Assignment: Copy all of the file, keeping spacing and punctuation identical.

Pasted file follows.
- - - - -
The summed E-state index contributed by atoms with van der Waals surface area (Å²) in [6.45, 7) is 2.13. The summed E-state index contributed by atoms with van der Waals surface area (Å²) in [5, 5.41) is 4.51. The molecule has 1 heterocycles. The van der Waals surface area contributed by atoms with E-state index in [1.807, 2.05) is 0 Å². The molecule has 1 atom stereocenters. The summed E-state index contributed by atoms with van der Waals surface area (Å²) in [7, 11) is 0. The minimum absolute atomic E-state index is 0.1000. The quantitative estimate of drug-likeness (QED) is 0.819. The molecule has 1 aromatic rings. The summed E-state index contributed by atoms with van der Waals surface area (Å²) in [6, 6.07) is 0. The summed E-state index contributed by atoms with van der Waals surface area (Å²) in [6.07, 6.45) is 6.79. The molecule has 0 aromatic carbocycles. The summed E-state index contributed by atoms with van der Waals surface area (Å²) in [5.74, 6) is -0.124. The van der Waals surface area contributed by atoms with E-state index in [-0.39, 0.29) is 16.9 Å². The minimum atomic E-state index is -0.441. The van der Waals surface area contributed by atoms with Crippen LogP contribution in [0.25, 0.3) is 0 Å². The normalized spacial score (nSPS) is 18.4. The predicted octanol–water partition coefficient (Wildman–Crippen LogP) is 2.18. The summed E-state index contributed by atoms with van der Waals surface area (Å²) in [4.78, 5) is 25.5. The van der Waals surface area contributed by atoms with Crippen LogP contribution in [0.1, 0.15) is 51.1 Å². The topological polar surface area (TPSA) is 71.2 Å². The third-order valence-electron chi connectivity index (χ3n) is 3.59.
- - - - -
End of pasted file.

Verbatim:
The summed E-state index contributed by atoms with van der Waals surface area (Å²) in [6.45, 7) is 2.13. The summed E-state index contributed by atoms with van der Waals surface area (Å²) in [5, 5.41) is 4.51. The molecule has 1 heterocycles. The van der Waals surface area contributed by atoms with E-state index in [1.807, 2.05) is 0 Å². The molecule has 1 atom stereocenters. The summed E-state index contributed by atoms with van der Waals surface area (Å²) in [7, 11) is 0. The minimum absolute atomic E-state index is 0.1000. The quantitative estimate of drug-likeness (QED) is 0.819. The molecule has 1 aromatic rings. The summed E-state index contributed by atoms with van der Waals surface area (Å²) in [6, 6.07) is 0. The summed E-state index contributed by atoms with van der Waals surface area (Å²) in [6.07, 6.45) is 6.79. The molecule has 0 aromatic carbocycles. The summed E-state index contributed by atoms with van der Waals surface area (Å²) in [5.74, 6) is -0.124. The van der Waals surface area contributed by atoms with E-state index in [-0.39, 0.29) is 16.9 Å². The minimum atomic E-state index is -0.441. The van der Waals surface area contributed by atoms with Crippen LogP contribution in [0.25, 0.3) is 0 Å². The normalized spacial score (nSPS) is 18.4. The predicted octanol–water partition coefficient (Wildman–Crippen LogP) is 2.18. The summed E-state index contributed by atoms with van der Waals surface area (Å²) in [4.78, 5) is 25.5. The van der Waals surface area contributed by atoms with Crippen LogP contribution in [0.1, 0.15) is 51.1 Å². The topological polar surface area (TPSA) is 71.2 Å². The third-order valence-electron chi connectivity index (χ3n) is 3.59.